Is business too busy saving itself to save the environment?
The worldwide pandemic lockdowns have resulted in less pollution, cleaner skies and a drop in CO2 emissions, stirring hope that deeper climate change commitments will be made. Economic pressure, however, could lead companies to at least temporarily abandon sustainability commitments.
In an early May Wall Street Journal article entitled, “Sustainability Was Corporate America’s Buzzword. This Crisis Changes That,” columnist John D. Stoll wrote, “Today, every occupant of every C-suite is trying to figure out what they’re willing to throw overboard as the economic storm spawned by the pandemic is swamping their ships. Businesses that were planning to help save the world are now simply saving themselves.”
Research after the 2008 recession found an abrupt decline in public concern about climate change in the U.S. and Europe that was most likely driven by economic insecurity.
Some environmentalists find a pause, within limits, appropriate at this time to stabilize business. Emma Priestland, corporate campaign manager at Break Free From Plastic, told Adweek. “We’re looking at environmental performance over the long term. It isn’t about short-term initiatives that look nice and shiny in a press release.”
Most ambitiously, Boston Consulting Group, Sustainable Apparel Coalition (SAC) and Higg Co. in late April jointly issued a study — “Weaving a Better Future: Rebuilding a More Sustainable Fashion Industry After COVID-19” — urging fashion companies to double-down on social and environmental commitments, despite COVID-19-related strains on resources.
Rather than canceling orders, the report makes the case that collaborating with suppliers to reduce complexity and costs, elevating overall transparency, and demonstrating social responsibility will pay off with deeper trust from consumers and value chain partners alike.
“Early signals suggest that a global health crisis will increase overall consumer demand for products closely associated with trust, well-being, and the collective good — particularly in categories such as food and nutrition, but also in beauty and fashion, which are considered ‘close to the body’,” the study stated. “As consumers spend less money but more consciously, the expectation for sustainability, fair working conditions, and ethical action within supply chains will become absolute table stakes.”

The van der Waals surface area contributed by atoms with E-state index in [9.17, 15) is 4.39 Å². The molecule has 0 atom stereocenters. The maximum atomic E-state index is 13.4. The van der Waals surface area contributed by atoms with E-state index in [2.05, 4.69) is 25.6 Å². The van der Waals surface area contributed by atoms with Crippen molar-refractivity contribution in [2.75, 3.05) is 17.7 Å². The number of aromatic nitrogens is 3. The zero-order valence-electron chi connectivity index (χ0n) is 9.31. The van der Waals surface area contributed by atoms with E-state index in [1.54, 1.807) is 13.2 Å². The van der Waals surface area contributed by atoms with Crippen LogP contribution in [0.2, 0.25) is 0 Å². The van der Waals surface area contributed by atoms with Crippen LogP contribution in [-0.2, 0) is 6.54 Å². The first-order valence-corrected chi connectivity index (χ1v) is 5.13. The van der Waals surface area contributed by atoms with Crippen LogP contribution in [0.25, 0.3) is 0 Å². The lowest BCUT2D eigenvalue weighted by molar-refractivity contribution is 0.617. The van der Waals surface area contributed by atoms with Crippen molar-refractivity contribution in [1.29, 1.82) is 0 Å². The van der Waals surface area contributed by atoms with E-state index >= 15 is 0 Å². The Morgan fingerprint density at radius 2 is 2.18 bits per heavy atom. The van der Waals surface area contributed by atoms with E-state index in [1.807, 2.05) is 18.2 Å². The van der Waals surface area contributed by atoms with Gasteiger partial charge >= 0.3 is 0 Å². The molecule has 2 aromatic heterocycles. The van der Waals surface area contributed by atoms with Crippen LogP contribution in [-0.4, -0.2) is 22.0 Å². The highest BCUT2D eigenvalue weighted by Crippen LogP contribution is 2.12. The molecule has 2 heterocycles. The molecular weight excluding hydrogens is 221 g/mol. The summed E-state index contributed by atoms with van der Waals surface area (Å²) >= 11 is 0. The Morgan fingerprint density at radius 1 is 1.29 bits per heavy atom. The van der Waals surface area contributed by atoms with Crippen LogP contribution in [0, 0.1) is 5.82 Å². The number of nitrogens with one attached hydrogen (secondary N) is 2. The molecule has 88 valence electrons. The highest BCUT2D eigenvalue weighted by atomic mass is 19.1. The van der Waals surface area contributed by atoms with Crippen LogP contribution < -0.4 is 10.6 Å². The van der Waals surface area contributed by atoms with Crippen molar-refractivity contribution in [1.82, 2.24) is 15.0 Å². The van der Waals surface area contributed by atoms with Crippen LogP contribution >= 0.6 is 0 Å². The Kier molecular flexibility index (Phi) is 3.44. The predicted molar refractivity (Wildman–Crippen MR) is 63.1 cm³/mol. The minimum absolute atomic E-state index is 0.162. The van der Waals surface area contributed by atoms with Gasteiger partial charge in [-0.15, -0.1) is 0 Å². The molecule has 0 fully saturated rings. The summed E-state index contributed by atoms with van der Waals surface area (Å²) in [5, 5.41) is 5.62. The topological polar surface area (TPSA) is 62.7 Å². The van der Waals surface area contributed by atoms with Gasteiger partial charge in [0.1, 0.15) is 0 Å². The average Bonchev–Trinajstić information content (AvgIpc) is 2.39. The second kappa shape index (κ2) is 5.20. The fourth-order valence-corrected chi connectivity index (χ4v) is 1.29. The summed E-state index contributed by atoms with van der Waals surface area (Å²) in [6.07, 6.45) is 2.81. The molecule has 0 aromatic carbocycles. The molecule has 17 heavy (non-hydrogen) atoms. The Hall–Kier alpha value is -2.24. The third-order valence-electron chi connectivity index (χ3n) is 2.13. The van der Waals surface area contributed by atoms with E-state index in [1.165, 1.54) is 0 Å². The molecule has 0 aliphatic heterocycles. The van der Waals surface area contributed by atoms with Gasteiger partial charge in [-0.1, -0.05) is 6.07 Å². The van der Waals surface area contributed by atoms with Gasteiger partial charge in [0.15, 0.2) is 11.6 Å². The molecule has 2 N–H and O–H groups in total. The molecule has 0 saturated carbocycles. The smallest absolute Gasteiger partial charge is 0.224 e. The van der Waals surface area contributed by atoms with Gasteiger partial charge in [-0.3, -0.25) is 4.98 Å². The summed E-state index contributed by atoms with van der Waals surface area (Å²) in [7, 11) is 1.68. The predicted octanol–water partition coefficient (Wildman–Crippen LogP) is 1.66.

- Sustainability Was Corporate America’s Buzzword. This Crisis Changes That – The Wall Street Journal
- Will Sustainability Remain a Corporate Priority After Covid-19? – Adweek
- New Report Shows COVID-19 Puts Sustainable Fashion At Crossroads (press release) – Sustainable Apparel Coalition/PRNewswire
- Rebuilding a More Sustainable Fashion Industry After COVID-19 (study) – Sustainable Apparel Coalition
- Coronavirus Will Force Fashion To A Sustainable Future – Forbes
- How a focus on sustainability will help the fashion industry emerge stronger from Covid-19 – Eco-Business
- Coronavirus Is Buying Time on Climate Change. Will We Make Use of It? – The Wall Street Journal
- Declining public concern about climate change: Can we blame the great recession? – Global Environmental Change
DISCUSSION QUESTIONS: Has it become more important for brands and retailers to stick to sustainability commitments, despite the coronavirus outbreak? Will COVID-19 and the recession be a positive, negative or neutral factor in the progress of corporate sustainability programs?